As mentioned in the previous post, when making my list of Ark Encounter Kinds my methodology consisted entirely of coming up with a list of land vertebrate families. One of the main challenges I ran into is that a lot of extinct species that have not been assigned to families.

The Linnaean system of classification, which assigns animals to Kingdom, Phylum, Class, Order, Family, Genera and Species based on shared characteristics, works pretty well for extant species. But when you get into extinct species things get a bit more complicated, not because there isn’t a hierarchy, but because the hierarchy doesn’t nicely match Linnaeus’s original categories. 

For example, the fossil record contains many creatures, the non-mammalian synapsids, that had scaly skin and laid eggs, but every aspect of their skeleton looks more like a mammal than any other reptile. If you go with the traditional Linnaean system these creatures are reptiles because they have the defining characteristics of reptiles. But scientists agree they are much closer to mammals than they are to reptiles.

Note that when I say that, I don’t just mean scientists that accept evolution. If you look at the Ark Encounter list you’ll see that they have a category for “non-mammalian synapsids” which is separate from both mammals and reptiles. Answers in Genesis regularly refers to them as “mammal-like reptiles” or even “reptile-like mammals”. Even they realize that it is difficult to fit some extinct species in the traditional Linnaean classes.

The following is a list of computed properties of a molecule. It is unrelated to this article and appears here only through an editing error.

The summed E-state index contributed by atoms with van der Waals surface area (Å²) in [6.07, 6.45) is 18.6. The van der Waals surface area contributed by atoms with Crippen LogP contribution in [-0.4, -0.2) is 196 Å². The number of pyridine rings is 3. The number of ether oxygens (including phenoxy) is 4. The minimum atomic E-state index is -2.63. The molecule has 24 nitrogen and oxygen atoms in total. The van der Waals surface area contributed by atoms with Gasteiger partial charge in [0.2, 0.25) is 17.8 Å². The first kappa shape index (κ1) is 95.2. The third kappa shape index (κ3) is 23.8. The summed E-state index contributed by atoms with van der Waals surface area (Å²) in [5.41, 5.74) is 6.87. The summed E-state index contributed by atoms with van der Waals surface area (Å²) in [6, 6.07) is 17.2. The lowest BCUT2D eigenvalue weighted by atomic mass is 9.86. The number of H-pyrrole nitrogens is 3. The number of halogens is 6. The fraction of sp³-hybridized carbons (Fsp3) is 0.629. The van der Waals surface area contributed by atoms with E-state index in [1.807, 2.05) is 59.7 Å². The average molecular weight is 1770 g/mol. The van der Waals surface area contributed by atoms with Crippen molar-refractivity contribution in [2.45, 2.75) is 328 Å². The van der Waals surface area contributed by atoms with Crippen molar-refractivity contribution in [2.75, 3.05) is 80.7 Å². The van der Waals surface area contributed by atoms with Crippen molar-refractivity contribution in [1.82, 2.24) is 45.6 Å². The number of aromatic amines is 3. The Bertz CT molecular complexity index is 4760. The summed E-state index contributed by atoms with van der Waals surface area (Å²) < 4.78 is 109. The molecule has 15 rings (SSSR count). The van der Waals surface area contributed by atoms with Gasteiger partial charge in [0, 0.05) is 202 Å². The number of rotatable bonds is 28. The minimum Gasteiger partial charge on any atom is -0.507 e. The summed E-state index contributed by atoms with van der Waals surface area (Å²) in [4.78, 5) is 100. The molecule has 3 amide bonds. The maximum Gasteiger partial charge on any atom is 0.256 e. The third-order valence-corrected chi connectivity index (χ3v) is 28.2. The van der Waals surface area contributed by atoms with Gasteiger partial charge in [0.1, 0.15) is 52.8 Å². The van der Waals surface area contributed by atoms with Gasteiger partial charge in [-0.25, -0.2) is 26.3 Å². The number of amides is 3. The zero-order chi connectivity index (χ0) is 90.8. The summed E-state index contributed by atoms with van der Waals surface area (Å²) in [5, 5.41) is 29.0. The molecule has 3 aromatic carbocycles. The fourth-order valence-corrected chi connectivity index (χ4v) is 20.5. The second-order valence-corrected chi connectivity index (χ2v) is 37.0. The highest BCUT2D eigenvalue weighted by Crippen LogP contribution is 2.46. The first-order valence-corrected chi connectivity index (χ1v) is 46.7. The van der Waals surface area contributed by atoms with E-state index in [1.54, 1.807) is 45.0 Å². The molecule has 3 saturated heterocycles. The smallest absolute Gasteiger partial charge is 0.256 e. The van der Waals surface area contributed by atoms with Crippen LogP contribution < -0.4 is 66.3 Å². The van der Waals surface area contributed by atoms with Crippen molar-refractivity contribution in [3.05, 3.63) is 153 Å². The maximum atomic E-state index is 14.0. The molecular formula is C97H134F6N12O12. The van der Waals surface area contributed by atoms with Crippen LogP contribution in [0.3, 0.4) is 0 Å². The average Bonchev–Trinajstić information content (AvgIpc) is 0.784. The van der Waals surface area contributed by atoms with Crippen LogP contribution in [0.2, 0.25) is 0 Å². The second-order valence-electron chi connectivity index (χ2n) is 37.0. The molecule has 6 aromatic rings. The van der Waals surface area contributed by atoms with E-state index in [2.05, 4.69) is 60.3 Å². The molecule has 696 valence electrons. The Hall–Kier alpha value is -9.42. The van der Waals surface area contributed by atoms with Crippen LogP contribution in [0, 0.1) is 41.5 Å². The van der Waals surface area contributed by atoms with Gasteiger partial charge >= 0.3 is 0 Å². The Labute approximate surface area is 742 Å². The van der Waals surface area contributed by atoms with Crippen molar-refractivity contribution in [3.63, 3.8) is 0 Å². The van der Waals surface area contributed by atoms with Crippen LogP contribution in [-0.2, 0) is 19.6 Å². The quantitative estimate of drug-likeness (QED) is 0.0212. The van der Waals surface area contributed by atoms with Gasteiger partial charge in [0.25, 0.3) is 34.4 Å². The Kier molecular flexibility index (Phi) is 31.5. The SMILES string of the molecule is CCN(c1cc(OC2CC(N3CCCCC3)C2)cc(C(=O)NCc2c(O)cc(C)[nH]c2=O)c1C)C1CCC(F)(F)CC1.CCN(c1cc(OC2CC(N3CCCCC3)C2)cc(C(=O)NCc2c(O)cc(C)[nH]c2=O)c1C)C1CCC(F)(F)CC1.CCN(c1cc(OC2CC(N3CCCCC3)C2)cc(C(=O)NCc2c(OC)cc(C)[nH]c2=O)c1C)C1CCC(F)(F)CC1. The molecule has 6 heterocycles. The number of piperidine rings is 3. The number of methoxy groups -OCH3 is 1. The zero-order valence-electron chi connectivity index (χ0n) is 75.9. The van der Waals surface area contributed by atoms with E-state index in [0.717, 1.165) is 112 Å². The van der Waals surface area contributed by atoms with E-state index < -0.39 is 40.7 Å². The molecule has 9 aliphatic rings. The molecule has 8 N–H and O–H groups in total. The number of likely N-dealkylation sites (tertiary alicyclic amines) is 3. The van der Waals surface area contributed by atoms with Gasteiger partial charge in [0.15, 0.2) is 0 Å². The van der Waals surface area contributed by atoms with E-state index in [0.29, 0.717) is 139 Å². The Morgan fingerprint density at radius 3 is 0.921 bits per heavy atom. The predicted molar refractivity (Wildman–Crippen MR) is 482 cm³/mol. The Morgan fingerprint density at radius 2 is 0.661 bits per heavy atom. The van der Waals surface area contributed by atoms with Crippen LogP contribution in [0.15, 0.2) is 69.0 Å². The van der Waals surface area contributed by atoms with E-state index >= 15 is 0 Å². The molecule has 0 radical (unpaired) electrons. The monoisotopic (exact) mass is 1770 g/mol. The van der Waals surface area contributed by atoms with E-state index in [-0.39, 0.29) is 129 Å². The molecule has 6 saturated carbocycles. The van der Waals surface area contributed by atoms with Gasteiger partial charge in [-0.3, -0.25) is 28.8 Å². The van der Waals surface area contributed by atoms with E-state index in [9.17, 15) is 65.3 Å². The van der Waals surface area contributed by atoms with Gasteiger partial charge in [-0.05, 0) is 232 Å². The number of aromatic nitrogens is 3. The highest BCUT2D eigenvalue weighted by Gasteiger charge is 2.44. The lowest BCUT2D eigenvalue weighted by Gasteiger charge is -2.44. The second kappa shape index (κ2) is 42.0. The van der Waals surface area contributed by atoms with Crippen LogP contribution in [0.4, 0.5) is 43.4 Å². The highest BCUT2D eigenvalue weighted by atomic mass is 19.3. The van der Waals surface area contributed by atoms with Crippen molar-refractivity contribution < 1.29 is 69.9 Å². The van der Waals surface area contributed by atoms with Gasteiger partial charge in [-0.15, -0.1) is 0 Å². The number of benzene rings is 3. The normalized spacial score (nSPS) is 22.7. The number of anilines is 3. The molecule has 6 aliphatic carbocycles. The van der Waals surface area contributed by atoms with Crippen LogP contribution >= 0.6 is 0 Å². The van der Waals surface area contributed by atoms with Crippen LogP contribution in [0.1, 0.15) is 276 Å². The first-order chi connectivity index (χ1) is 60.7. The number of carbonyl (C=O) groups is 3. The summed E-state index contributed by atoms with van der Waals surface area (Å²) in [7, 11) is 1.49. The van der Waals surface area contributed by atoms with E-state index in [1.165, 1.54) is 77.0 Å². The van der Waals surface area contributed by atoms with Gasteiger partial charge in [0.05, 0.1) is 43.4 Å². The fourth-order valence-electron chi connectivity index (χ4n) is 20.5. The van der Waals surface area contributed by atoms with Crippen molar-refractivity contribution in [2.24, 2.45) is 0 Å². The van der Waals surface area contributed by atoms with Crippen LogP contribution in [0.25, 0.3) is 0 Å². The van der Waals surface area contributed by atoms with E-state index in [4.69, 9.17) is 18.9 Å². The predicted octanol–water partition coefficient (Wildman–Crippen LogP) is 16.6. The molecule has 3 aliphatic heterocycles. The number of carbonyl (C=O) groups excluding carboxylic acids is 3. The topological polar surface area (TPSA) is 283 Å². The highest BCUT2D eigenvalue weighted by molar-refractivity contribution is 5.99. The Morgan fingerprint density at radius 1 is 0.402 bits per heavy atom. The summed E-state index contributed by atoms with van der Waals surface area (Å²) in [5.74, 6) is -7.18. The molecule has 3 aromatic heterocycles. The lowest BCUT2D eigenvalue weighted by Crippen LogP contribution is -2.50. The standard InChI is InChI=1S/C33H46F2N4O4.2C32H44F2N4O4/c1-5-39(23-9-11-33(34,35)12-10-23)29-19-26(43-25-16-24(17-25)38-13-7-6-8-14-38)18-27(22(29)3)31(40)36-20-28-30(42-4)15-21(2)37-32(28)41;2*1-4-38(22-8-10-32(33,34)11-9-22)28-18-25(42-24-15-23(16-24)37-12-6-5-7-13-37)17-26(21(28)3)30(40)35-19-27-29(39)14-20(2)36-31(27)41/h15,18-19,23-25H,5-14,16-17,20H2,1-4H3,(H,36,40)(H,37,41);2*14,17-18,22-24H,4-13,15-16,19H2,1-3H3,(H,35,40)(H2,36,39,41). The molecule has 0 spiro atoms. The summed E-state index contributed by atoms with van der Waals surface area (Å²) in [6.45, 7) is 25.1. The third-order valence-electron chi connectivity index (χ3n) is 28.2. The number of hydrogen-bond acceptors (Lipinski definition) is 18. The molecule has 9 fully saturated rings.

These days when animals are classified they tend to be laid out in the overall tree of life based on their characters. Some Creationists will insist that the tree is due to scientist’s biases, while others accept that the tree does exist in nature but doesn’t tell us anything about how life arose. But that doesn’t really matter. The point is that the traditional Linnaean classification system is falling out of favour, and thus some species are no longer assigned to families. If a species is completely new and different from everything around, they are likely to propose a family name when they publish. But if the new species shares most of its characteristics with an existing family, without actually fitting within it, it’s not given a separate name, it’s just referred to as “basal <insert family name they are close to>”. Basal means closer to the base, so it describes a branch just slightly closer to the base of the tree of life than that family.

When I made my list of kinds I was wondering how Answers in Genesis would handle these species. I thought they might leave them out altogether, or lump them in with the family they are basal to, or maybe just make up a name for them. But I definitely was not expecting what they did. On the poster at the Ark Encounter, there are several groups listed as “basal”!

This seems very strange to me. Sure, basal technically just means toward the base of the tree, and some Creationists do admit that the tree is valid. But they still think the kinds are completely separate and independent creations. Why would you name the kind based on its relationship to other kinds if you don’t think the relationship is real?